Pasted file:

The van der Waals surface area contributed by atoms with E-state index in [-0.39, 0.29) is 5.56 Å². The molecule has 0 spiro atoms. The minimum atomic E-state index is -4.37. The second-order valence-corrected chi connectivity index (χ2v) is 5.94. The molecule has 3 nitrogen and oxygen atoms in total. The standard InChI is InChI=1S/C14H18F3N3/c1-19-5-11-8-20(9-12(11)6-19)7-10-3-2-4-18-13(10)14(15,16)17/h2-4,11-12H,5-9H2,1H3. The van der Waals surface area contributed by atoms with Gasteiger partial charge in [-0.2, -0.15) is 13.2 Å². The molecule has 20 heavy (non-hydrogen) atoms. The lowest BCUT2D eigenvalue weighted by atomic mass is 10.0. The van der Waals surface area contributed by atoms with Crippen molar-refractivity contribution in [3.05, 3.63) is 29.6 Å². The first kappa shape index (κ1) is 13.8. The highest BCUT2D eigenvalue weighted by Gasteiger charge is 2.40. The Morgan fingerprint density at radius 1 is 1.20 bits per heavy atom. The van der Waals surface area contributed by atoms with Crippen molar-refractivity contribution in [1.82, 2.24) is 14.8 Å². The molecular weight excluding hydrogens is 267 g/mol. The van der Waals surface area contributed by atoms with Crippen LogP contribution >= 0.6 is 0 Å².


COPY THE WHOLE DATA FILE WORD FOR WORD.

The van der Waals surface area contributed by atoms with E-state index in [-0.39, 0.29) is 5.56 Å². The molecule has 0 spiro atoms. The minimum atomic E-state index is -4.37. The second-order valence-corrected chi connectivity index (χ2v) is 5.94. The molecule has 3 nitrogen and oxygen atoms in total. The standard InChI is InChI=1S/C14H18F3N3/c1-19-5-11-8-20(9-12(11)6-19)7-10-3-2-4-18-13(10)14(15,16)17/h2-4,11-12H,5-9H2,1H3. The van der Waals surface area contributed by atoms with Gasteiger partial charge in [-0.2, -0.15) is 13.2 Å². The molecule has 20 heavy (non-hydrogen) atoms. The lowest BCUT2D eigenvalue weighted by atomic mass is 10.0. The van der Waals surface area contributed by atoms with Crippen molar-refractivity contribution in [3.05, 3.63) is 29.6 Å². The first kappa shape index (κ1) is 13.8. The highest BCUT2D eigenvalue weighted by Gasteiger charge is 2.40. The Morgan fingerprint density at radius 1 is 1.20 bits per heavy atom. The van der Waals surface area contributed by atoms with Crippen molar-refractivity contribution in [1.82, 2.24) is 14.8 Å². The molecular weight excluding hydrogens is 267 g/mol. The van der Waals surface area contributed by atoms with Crippen LogP contribution >= 0.6 is 0 Å².